20. A wind electrical generation system, comprising: a plurality of electrical generators arranged in an array, each generator having a wheel that rotates when moving air contacts at least a portion of the wheel, each wheel having a plurality of vanes, where each generator generates electricity that is collected when the wheel rotates; a plurality of air channels arranged within the array and connected together in fluid communication to form a primary air channel, the primary air channel having at least one input to allow wind to enter to form an air stream comprised of moving air flowing through the primary air channel, where a portion of the wheel of each generator is disposed in the primary air channel; a plurality of sensors that sense at least one of the pressure and velocity values of the air stream and provide corresponding sensed signals indicative thereof; and a control system, responsive to the sensed signals, that controls the air stream to a predetermined condition using a feedback air stream having an adjusted value for at least one of the pressure and velocity of the primary air stream, where the feedback air stream is introduced into the primary air stream at one or more predetermined locations.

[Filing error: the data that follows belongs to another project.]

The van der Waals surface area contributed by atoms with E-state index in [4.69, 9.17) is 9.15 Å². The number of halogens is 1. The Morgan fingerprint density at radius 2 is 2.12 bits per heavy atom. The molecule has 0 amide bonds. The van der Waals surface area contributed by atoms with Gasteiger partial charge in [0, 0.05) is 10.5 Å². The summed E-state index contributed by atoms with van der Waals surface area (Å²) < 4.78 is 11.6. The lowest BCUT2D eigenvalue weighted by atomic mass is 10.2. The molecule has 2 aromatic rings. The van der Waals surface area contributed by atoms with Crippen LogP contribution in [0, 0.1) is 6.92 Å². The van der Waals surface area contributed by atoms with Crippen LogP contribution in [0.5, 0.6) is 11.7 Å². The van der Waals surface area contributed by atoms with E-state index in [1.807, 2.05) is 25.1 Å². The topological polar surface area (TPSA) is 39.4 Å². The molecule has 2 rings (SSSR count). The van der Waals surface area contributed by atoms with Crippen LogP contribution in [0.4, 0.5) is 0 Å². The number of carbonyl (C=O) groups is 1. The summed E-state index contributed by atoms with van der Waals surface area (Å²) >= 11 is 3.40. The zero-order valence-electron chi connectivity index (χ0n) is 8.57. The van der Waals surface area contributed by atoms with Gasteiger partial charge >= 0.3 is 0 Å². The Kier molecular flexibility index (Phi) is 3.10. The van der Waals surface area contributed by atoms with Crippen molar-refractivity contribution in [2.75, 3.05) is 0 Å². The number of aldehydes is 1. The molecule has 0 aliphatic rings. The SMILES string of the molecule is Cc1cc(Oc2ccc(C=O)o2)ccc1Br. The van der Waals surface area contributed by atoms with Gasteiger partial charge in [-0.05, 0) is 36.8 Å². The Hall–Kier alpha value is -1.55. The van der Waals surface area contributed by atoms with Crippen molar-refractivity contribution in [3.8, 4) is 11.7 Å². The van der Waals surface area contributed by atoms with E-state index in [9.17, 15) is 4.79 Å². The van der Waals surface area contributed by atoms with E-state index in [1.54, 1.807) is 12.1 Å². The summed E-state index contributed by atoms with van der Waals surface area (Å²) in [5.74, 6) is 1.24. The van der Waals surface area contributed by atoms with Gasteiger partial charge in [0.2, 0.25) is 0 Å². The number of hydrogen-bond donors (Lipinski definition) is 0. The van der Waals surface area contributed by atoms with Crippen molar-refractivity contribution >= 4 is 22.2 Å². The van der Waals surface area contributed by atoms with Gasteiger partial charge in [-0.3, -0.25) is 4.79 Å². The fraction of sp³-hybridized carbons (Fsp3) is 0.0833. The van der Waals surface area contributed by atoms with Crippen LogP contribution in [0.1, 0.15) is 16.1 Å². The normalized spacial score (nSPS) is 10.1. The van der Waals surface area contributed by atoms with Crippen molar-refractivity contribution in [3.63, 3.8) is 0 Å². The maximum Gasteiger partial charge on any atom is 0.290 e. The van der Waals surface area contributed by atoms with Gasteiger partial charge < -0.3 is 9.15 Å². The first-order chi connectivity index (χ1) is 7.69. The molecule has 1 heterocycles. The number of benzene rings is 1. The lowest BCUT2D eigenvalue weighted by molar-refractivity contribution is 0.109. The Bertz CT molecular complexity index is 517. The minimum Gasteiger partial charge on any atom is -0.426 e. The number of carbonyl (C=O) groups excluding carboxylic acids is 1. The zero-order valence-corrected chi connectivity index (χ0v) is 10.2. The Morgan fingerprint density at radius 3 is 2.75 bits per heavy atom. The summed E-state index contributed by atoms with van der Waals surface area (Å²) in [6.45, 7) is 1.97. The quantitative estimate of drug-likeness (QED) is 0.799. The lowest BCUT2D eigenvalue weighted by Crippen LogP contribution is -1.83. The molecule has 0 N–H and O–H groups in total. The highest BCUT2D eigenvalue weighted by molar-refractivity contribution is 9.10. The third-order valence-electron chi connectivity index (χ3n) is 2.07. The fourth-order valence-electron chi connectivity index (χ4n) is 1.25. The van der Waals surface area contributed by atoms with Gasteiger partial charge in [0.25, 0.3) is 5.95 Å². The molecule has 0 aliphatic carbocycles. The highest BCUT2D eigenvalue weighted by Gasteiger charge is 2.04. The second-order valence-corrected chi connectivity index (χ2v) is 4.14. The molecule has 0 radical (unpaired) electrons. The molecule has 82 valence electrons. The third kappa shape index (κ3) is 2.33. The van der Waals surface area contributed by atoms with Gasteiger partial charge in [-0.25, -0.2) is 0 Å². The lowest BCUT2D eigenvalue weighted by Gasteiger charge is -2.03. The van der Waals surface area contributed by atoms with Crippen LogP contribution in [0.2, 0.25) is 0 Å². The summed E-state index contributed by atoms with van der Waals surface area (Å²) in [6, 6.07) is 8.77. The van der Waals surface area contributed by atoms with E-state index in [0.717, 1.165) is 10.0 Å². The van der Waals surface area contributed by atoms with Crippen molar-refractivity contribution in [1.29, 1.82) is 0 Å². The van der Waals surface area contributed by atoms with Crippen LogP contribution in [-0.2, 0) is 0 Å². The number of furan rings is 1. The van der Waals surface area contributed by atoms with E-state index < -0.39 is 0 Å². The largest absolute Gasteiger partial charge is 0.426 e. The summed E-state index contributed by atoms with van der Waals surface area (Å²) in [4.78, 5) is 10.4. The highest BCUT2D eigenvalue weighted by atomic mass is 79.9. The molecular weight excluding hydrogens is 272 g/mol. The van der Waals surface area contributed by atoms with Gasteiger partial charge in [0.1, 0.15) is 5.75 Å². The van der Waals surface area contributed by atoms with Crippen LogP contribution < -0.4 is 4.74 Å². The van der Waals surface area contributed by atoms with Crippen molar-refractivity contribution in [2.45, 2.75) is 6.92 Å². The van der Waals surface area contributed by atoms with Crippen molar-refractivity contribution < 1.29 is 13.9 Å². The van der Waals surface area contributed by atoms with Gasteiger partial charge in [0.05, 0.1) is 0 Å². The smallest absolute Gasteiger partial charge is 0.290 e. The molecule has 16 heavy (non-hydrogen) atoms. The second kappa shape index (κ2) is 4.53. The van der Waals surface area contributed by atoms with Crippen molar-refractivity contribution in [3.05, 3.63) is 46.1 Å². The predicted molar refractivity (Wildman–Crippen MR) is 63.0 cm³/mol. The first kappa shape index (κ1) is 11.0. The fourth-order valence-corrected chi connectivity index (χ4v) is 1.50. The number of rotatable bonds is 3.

Description:

BACKGROUND OF THE INVENTION

The invention relates in general to a wind electrical generation system and in particular to such a system that utilizes a relatively large number of small, miniature wind-driven generators arranged together to provide a source of electricity.